“For information security and privacy, I’ve always thought that dispatchers need to sit in the call centre, in a secure place and near colleagues for support. This is the way we acted until the pandemic. The situation meant we didn’t have any choice, we needed to think in another way. So, we found a way for operators to work from home.”
To enable homeworking, Ido and his team developed a light Computer Aided Dispatch (CAD) system on laptops with security keys. This formed part of a kit provided to all remote call-takers that included laptops, headsets and security facilities to give access to the secure network. Once a person entered the network, they formed part of a pool of all the call-takers in Israel, joining the national effort to answer emergency calls. The light CAD included the ability to receive photos, videos and eCalls from home.
“Our system is one system that works in different sites. When you dial the emergency number, the call-taker can be anywhere in the country, because they work on the same integrated system. If you are one of our trained call-takers, there’s no difference between working on the CAD system from home or in the call centre.”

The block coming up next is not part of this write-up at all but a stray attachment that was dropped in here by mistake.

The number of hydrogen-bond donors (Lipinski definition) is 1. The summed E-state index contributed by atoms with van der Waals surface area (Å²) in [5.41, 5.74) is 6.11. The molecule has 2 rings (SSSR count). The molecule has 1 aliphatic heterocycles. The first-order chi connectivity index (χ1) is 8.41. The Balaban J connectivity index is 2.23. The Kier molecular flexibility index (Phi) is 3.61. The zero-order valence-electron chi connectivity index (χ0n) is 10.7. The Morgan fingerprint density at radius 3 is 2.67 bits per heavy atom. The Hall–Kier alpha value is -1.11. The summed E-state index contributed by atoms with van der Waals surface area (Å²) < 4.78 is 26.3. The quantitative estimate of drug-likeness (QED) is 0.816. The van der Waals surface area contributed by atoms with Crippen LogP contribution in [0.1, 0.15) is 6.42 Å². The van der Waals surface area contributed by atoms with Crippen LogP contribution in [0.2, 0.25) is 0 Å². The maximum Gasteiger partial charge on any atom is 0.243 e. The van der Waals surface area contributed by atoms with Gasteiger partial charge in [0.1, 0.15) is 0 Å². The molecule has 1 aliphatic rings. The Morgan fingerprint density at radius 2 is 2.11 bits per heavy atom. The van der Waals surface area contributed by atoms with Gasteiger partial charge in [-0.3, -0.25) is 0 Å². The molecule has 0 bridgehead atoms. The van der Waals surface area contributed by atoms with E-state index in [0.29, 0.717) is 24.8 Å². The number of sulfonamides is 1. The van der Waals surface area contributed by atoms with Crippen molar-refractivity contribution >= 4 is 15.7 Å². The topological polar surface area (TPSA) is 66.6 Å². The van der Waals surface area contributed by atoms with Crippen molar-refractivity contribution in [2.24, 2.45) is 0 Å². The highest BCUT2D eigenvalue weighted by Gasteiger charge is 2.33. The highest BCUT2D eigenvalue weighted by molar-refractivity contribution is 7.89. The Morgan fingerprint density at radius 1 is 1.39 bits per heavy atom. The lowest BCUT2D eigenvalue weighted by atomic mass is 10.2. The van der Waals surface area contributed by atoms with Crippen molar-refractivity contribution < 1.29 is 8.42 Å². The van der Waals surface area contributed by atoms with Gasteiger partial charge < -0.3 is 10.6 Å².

The critical importance of this measure soon became clear. MDA is responsible for 8 different emergency call centres in Israel. Ido received a call from the Director of a region, stating that the regional call centre had been placed under quarantine. The team quickly confirmed that all of the call-takers involved met the conditions required for homeworking, which included having a good internet connection and a quiet place to work without interruptions for 4-hour shifts. Just as the homeworking kits were distributed to the call-takers, another call centre was shut down and its staff were placed into quarantine.